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    1. It's very hard once you start working to think about giving it up, isn't it? I chose not to go to university at 18 and got a job instead, so when I finally did want to study I was lucky that the Open University was there for me to study around my job. Sadly, there isn't anything similar for travelling! xx

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    2. I was lucky enough to be sponsored through university so I still had the long holidays but I had to work for 8 weeks of them so never quite enough of a break to travel. I am working on visiting places for a shorter period of time instead!

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    3. That's not a bad idea at all! :-) xx

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  2. Your musings reminded me of my daughter going off to Vietnam and Cambodia on her travels and filling the ruc sac......she could hardly stand with it initially! It's quite a well travelled bag now with a badge sewn on for all the countries she has visited! I wish your daughter well!

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    1. Thank you! I think the opportunity to travel is so much easier to take advantage of these days, for those who have the inclination it's a wonderful thing to have the chance to do! xx

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  3. Well done to your daughter! It sounds like your daughter has some amazing plans ahead. I spent five weeks in Ecuador about 18 years ago, it was amazing, I am sure Peru will be too.

    II is true that small steps are better, they make things more achievable and easier to cope with if they are something hard.

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    1. Five weeks in Ecuador sounds like an exciting adventure! I'm sure that doing something like this in your late teens/twenties sets you up with a different perspective on life - I wish I'd been able to that at big daughter's age! xx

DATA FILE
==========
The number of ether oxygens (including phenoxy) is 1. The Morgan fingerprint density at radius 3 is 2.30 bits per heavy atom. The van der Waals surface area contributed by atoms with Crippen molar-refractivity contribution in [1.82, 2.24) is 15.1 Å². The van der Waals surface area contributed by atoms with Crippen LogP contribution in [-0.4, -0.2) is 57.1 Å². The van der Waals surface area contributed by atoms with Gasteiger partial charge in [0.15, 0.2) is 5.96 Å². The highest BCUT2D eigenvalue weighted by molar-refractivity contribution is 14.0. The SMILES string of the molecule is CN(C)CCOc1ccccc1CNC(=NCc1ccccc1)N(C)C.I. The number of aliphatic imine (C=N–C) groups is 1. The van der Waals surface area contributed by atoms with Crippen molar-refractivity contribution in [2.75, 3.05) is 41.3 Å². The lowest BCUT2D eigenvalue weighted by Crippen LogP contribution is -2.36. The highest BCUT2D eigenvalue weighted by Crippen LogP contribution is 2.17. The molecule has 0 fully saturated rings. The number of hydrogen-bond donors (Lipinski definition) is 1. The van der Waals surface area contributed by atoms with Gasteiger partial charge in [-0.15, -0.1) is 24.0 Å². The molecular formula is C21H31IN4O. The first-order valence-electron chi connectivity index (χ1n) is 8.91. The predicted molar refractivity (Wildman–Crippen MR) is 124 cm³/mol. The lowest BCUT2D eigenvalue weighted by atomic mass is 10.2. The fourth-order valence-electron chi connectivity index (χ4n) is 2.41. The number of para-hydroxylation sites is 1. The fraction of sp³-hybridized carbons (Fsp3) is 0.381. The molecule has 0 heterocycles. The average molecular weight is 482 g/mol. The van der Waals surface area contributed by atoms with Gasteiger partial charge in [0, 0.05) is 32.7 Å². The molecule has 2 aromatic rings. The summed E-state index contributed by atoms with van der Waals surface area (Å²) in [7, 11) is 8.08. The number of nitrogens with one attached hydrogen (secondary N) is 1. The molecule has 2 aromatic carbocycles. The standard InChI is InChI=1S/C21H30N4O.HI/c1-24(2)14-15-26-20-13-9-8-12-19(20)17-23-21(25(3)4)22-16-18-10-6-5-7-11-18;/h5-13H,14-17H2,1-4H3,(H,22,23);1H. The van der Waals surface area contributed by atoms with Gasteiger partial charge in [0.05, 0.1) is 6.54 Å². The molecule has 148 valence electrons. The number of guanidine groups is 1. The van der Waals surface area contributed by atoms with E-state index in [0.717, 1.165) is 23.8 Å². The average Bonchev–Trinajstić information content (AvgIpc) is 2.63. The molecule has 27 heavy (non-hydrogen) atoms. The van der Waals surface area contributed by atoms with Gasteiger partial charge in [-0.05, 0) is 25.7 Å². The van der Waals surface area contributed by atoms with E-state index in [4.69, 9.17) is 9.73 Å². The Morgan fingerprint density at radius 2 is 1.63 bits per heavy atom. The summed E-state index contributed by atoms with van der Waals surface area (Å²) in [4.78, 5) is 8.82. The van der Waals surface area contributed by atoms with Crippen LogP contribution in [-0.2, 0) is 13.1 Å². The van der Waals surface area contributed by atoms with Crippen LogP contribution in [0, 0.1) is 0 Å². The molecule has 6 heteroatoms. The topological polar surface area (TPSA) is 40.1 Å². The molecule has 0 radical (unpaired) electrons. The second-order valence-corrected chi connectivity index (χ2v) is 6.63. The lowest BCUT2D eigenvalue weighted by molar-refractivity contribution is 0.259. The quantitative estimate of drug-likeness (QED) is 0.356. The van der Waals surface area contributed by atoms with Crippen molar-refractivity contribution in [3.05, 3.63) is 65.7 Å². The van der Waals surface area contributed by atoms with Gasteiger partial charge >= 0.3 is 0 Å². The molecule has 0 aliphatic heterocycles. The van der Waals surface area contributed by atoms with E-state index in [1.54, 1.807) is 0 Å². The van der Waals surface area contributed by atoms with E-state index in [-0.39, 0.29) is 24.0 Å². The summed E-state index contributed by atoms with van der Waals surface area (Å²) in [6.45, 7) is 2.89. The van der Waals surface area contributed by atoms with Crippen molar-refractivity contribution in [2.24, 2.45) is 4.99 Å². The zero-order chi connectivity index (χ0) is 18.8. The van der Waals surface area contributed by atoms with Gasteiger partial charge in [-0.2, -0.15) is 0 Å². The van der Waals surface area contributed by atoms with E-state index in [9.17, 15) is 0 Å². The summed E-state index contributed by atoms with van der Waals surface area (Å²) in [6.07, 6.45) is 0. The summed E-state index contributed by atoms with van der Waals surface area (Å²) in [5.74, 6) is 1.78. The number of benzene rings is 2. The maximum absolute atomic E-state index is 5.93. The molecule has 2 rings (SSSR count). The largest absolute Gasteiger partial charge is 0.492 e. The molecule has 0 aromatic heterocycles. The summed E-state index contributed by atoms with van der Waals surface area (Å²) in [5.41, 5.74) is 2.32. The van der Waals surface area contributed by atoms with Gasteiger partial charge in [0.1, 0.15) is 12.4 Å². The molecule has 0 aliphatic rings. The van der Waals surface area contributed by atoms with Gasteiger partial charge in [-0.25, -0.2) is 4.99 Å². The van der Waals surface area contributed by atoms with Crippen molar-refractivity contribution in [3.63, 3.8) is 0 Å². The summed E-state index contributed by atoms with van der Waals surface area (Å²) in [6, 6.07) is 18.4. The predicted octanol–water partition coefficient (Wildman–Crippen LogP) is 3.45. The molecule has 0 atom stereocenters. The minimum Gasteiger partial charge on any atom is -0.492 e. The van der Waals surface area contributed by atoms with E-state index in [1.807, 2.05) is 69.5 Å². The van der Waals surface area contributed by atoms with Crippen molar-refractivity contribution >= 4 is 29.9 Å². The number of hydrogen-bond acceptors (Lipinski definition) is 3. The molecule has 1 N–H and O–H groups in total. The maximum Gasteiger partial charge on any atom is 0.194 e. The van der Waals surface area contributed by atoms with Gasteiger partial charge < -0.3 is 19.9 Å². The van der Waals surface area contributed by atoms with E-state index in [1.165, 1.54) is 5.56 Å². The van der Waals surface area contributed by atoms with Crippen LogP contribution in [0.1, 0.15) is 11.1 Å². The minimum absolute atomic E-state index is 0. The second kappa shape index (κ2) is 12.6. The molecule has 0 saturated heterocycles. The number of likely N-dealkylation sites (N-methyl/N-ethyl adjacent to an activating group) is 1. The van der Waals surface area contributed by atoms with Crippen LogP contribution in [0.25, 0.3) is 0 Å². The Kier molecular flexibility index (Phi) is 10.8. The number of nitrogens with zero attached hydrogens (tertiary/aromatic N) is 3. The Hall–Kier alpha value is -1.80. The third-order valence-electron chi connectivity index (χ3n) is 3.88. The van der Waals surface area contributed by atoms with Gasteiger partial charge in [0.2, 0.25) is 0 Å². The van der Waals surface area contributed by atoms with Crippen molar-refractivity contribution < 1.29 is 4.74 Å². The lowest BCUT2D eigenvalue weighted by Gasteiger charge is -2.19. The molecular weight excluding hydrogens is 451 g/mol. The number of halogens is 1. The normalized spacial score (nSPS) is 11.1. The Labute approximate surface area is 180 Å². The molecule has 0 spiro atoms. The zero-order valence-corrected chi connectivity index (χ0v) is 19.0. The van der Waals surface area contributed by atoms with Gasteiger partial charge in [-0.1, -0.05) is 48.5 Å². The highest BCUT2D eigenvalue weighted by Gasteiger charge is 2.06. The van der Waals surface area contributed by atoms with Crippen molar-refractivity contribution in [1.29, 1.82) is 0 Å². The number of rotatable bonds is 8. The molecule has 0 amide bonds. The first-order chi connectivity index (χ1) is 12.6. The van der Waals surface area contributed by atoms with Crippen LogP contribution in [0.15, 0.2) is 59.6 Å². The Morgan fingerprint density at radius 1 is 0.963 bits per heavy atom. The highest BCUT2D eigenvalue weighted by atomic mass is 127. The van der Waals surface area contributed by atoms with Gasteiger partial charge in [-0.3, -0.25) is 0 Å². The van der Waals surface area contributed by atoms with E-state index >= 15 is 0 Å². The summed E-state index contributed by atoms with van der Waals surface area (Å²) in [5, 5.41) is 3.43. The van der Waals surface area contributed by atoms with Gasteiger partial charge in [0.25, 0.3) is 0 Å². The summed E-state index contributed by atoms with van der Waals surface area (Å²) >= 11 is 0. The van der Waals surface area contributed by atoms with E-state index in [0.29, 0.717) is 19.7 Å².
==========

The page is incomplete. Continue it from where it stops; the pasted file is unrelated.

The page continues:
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  4. What a lovely, reflective post. I need to remind myself that baby steps are all that's necessary. I can get too bogged down in the fear of the big looming strides. And congratulations to your daughter on passing her test. I was 34 when I finally passed mine. I wish I'd done it sooner. Those baby steps again ;)
    Leanne xx

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    1. Thank you! But you've already coped with the university and at a year in, I'd say you're an old hand now - I may well be needing advice nearer the time! xx

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  5. Both my older children are travelling to Island this summer for two weeks. It is baby steps for all of us, for them a first holiday without family, for me staying at home without them. They are going with scouts so will be having a great time and will be looked after by at least two adults. I find it easier to break down big tasks into small tasks, makes it much less daunting. I am absolutely terrified of my children driving me around though! x

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    1. If they're going with the Scouts they'll have a fab time and will certainly be well looked after! I did wonder how I was going to cope with the driving as her driving instructor had brakes but I didn't - it was all OK though and we are both still here to tell the tale! :-) xx